Dionysus, the Good Looking, Privileged Picture of Youth
Although Dionysus is different than the other guys, he may have many close male friendships. He can have long and meaningful conversations with a Hermes man, and he will appreciate all the beautiful things a Hephaestus man knows how to make. He touches works of art with a sense of reverence that Hephaestus understands very well. Dionysus could cry for a friend, when his friend Ampelos died, Dionysus wept at his grave, and wine sprang up from his tears.
The god Dionysus was youthful, described as an elegant, good looking one, with long, flowing hair over his shoulders. This is the image of a privileged eternal youth. When it comes with wealth, you have a sensuous playboy. But such a person lives only for the next party or the next intense affair. As he keeps seeking altered states of consciousness, he is seriously at risk for substance abuse problems. The phrase “spiritus contra spiritum” means using spiritual communion against the addiction of alcoholic or other narcotic spirits; substituting God (in whatever way that means) for these substances as a means to bring about sobriety. When a Dionysus man is important in a woman’s life, it goes without saying that her life will be anything but boring. But how joyful, painful or tumultuous the relationship is depends on the structure of the relationship. Is it a friendship, a living together arrangement, or a marriage? What hopes does she have for it? Dionysus is often a significant figure to a woman who is experiencing a major transition in her life. He’s the guy who will activate her passion if she’s been left by another man, or she will revel in his reckless behavior if she has repressed her emotions all her life. Sadly, the children may be the ones most hurt in these scenarios.
It is obvious that many Dionysus men may not live long lives, as they party hard and fall prey to drugs and alcohol to keep getting the high they seem to crave so much. However, in the mythology of Dionysus, several gods gave him help. Zeus, Hermes, and Apollo are all archetypes a Dionysus man needs to develop if he wants to live to see an old age. Zeus saved Dionysus’s life two times, first by taking him from his dead Mother’s womb and sewing him into his thigh, then rescuing him when Hera drove his foster parents mad. A caring and positive father image can help Dionysus, even if he is different, by helping him to see he cannot act on all of his feelings, especially the irrational ones. Dionysus can be a positive person who can love himself and feel worthy if he has a good father or mentor.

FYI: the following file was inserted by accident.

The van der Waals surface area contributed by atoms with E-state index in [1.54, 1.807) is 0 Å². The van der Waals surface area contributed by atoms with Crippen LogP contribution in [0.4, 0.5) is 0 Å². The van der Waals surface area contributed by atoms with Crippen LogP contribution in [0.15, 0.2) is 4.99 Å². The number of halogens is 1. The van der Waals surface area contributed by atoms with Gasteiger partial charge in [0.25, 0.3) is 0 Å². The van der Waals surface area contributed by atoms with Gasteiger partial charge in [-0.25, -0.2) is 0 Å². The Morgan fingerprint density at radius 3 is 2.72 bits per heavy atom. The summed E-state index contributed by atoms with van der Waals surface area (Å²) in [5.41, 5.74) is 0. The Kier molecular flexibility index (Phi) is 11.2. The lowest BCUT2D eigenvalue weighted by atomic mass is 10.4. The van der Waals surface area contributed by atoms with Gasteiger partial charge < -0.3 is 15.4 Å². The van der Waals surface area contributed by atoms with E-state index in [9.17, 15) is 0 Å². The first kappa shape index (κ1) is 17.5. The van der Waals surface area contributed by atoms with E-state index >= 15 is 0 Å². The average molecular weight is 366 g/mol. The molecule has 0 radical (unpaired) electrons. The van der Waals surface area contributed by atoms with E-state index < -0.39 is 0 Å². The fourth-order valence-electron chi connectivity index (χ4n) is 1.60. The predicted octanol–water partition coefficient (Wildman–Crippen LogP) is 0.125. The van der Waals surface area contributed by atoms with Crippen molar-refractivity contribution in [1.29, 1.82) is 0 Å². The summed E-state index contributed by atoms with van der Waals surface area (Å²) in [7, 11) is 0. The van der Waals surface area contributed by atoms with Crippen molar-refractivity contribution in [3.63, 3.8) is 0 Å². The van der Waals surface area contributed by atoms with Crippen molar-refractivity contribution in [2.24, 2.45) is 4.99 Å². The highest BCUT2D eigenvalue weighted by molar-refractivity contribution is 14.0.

Dionysus Loves Women and Nature
Women can also have a Dionysus archetype, as men can emulate the Goddess archetypes. The Maenads were women worshippers who sought the god on mountaintops, but could turn from loving, maternal women to raging maniacs with little urging or little mercy. Beauty and danger are hallmarks of this dualism, as are tendencies for intense feelings which disrupt life and others, depending on how stable or unstable the person is.
Dionysus played the role of persecuted warrior, as he fled into nature and to his beloved mountains with his women followers. He traveled through the Greek world, calling women to leave home and hearth and follow him, encountering much hostility, especially from Hera, the Goddess of Marriage. She honors enduring marriage and its obligations, constancy, and fidelity. Dionysus brings out inappropriate passions which call on women to forget their usual roles. Dionysus is also woven into a dismembered archetype along with his mythology. He shared the fate of Osiris, the Egyptian god. The “dismemberment” is a metaphor for someone having a problem “keeping it together” in life, as Dionysus is unable to reconcile the powerful and opposing feelings inside him. This archetype is especially difficult if someone has been brought up in a religion which stresses guilt, such as the Judeo-Christian ones. Since mysticism and sensuality are both aspects of Dionysus, he may be drawn to Catholic mysticism, but feel he is a terrible sinner because of his erotic images and sensual feelings.
The god Dionysus had a powerful father who cared much about him. In the mythology of Dionysus, Zeus actually tried harder with him than he did with any of his other sons, even as far as protecting him before his birth until afterward. Later Zeus made Ariadne immortal. So if a Dionysus boy has a loving and approving father who supports his choices, his personality and masculinity are affirmed more than a boy like him who has a distant or unfeeling father.
On the other hand, many men suffer from being unable to express their emotions and sexuality, and cultivating some traits of Dionysus could be helpful to them. They represent living in the moment, instead of always focusing on goals. Dancing and lovemaking are realms in which Dionysus is especially comfortable, enabling intensity, spontaneity, and merging with a lover. Once the man is aware of the clock ticking away though, Dionysus has left the room! To get in touch with an inner Dionysus, it would be great to go to the woods or a mountainous place for a weekend.